Hannah Greenebaum Solomon, 1858 - 1942
"Now, as I think back, I am dismayed to remember how ill-equipped we women were for some of the work we did! ....Yet so it must have been, for surely Miss Vittum spoke the truth when she said, 'And there...[touring] of one of the city's most unsavory dumps, was our Mrs. Solomon, clad in a trailing gown of white cotton lace and clutching in her white-gloved hands a matching parasol!'"
Despite the limiting fashions of the day, Solomon was indefatigable in her active civic involvement. Her many positions included serving as President of the Illinois Industrial School for Girls, a role that affected her "more deeply than that [of any other]." This institution for wards of the state had fallen into disrepair due to a lack of funds. As president, Solomon liquidated the school's large debt in one year. She quickly improved care for the girls, and began developing a farm in Chicago's suburbs into a new, model campus for the school.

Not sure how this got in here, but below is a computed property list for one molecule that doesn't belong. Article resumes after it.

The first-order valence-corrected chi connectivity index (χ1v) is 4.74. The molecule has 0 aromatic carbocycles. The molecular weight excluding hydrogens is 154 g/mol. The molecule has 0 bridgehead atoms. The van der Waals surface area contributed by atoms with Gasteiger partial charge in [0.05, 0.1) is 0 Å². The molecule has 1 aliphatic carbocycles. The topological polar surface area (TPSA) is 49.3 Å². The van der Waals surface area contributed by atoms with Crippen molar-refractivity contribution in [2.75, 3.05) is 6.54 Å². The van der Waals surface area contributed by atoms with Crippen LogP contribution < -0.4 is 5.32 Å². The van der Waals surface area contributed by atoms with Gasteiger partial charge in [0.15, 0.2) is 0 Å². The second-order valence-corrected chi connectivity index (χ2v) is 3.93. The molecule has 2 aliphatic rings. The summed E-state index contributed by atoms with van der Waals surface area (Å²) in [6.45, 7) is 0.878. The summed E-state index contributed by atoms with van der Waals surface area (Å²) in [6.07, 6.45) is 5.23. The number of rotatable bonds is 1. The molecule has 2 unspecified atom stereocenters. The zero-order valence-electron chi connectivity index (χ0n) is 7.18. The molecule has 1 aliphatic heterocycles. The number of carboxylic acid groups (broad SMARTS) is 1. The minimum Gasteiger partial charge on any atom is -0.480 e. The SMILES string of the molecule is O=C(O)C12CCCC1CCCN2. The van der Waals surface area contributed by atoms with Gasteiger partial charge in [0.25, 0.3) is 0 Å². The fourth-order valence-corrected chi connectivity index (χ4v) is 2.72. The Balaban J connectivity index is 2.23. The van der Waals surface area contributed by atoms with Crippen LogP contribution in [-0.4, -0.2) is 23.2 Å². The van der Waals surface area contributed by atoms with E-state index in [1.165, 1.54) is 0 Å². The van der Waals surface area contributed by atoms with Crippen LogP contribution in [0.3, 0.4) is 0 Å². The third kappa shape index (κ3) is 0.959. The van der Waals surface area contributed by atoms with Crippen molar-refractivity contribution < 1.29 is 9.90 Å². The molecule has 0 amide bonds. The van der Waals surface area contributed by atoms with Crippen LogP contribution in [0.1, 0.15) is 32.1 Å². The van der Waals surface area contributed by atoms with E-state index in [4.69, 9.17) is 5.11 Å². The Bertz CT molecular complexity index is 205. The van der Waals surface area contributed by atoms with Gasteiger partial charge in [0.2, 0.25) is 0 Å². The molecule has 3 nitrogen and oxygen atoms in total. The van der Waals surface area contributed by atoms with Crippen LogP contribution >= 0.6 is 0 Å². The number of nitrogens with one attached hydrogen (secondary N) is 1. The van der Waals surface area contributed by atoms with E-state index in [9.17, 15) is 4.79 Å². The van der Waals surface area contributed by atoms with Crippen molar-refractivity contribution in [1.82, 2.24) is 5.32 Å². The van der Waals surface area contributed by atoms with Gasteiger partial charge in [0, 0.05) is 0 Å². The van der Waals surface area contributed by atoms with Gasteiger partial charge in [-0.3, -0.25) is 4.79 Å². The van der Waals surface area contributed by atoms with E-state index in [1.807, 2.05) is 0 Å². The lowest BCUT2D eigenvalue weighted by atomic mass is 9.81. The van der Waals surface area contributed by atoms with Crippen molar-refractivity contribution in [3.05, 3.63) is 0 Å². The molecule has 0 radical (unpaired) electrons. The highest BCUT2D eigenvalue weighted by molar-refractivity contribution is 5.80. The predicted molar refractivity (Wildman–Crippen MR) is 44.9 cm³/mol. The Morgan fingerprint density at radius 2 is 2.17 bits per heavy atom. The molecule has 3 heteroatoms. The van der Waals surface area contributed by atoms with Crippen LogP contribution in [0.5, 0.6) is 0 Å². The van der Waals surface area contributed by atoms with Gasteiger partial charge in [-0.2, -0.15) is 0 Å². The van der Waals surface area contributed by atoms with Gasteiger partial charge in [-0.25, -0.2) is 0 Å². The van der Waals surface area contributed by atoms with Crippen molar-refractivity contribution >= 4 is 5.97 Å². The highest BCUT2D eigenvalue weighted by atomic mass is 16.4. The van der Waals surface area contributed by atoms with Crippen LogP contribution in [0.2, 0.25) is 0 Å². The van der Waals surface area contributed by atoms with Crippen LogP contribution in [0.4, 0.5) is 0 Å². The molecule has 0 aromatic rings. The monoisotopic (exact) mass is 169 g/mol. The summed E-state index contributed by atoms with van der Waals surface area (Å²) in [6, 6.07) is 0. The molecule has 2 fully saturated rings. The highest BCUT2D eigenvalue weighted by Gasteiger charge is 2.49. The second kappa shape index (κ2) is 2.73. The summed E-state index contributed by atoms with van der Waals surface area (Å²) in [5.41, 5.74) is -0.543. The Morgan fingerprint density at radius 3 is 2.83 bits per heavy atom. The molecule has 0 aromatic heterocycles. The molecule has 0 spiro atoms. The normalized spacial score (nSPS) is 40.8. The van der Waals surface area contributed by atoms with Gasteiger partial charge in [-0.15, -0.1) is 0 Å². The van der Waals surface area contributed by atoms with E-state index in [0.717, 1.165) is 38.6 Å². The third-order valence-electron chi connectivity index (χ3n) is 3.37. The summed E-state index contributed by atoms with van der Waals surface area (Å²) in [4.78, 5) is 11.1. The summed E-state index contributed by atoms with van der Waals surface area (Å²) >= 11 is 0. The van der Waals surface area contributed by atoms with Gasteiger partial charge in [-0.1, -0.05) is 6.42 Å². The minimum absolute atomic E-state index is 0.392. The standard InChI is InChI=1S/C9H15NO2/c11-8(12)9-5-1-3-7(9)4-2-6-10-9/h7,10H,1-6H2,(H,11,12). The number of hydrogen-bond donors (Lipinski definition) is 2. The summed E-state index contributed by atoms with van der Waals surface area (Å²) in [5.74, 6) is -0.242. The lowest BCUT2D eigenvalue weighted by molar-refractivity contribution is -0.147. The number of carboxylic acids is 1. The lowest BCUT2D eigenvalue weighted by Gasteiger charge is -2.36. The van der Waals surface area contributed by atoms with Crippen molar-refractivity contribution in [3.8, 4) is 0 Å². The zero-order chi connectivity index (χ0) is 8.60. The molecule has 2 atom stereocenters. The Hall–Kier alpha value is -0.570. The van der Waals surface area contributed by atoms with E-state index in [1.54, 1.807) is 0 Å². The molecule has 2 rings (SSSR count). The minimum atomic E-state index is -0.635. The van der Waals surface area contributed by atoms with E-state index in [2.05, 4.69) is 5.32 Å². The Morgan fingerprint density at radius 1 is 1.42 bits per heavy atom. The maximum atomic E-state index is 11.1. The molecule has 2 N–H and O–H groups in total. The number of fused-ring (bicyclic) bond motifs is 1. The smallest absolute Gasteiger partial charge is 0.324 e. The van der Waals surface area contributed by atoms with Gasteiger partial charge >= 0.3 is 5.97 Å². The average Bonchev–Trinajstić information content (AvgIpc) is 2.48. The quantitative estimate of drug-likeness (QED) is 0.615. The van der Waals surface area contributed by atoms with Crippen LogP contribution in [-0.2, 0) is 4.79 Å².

Solomon's concern for children's rights also encompassed the problems of juvenile delinquency. She saw that crimes against children were "not punished severely enough," and that "Dependents were often lodged in poor-houses; minors were confined for slight misdemeanors, and placed in police stations and jails, in the company of hardened criminals." In response, Solomon worked to institute Chicago's first Juvenile Court, and to improve the city's laws concerning children.
- On Solomon and the Women's City Club and as chairman of City Waste, see Fabric 167-8.
- For Solomon's quote, "Now, as I think back, I am..." see Fabric 168.
- For Solomon's work with the Illinois Industrial School for Girls and the quote, "No project ever affected me more deeply than...," see Fabric 151.
- On Solomon and her work on the problems of juvenile delinquency, see Fabric 155-8.
- "Crimes against children were not punished severely enough..." quote from Fabric 156.